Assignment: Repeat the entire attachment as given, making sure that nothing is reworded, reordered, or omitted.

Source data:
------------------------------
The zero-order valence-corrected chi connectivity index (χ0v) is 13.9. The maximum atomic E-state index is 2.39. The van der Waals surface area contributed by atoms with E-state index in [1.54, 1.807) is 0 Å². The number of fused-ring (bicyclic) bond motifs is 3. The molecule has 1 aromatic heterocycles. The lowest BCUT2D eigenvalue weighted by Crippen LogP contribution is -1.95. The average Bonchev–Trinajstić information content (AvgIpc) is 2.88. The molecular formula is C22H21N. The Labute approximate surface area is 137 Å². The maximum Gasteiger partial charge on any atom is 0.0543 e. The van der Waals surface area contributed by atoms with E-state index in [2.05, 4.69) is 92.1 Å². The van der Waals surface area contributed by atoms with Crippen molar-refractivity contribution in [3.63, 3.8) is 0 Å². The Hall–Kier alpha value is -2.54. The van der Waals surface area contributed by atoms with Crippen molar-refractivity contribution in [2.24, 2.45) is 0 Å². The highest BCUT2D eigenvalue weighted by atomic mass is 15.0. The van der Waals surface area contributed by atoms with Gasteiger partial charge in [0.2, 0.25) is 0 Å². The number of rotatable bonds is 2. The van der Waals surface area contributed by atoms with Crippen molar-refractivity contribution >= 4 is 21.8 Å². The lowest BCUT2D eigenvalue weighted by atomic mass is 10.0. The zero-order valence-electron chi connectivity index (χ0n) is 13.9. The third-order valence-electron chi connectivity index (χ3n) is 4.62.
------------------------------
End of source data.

The zero-order valence-corrected chi connectivity index (χ0v) is 13.9. The maximum atomic E-state index is 2.39. The van der Waals surface area contributed by atoms with E-state index in [1.54, 1.807) is 0 Å². The number of fused-ring (bicyclic) bond motifs is 3. The molecule has 1 aromatic heterocycles. The lowest BCUT2D eigenvalue weighted by Crippen LogP contribution is -1.95. The average Bonchev–Trinajstić information content (AvgIpc) is 2.88. The molecular formula is C22H21N. The Labute approximate surface area is 137 Å². The maximum Gasteiger partial charge on any atom is 0.0543 e. The van der Waals surface area contributed by atoms with E-state index in [2.05, 4.69) is 92.1 Å². The van der Waals surface area contributed by atoms with Crippen molar-refractivity contribution in [3.63, 3.8) is 0 Å². The Hall–Kier alpha value is -2.54. The van der Waals surface area contributed by atoms with Crippen molar-refractivity contribution in [2.24, 2.45) is 0 Å². The highest BCUT2D eigenvalue weighted by atomic mass is 15.0. The van der Waals surface area contributed by atoms with Gasteiger partial charge in [0.2, 0.25) is 0 Å². The number of rotatable bonds is 2. The van der Waals surface area contributed by atoms with Crippen molar-refractivity contribution >= 4 is 21.8 Å². The lowest BCUT2D eigenvalue weighted by atomic mass is 10.0. The zero-order valence-electron chi connectivity index (χ0n) is 13.9. The third-order valence-electron chi connectivity index (χ3n) is 4.62.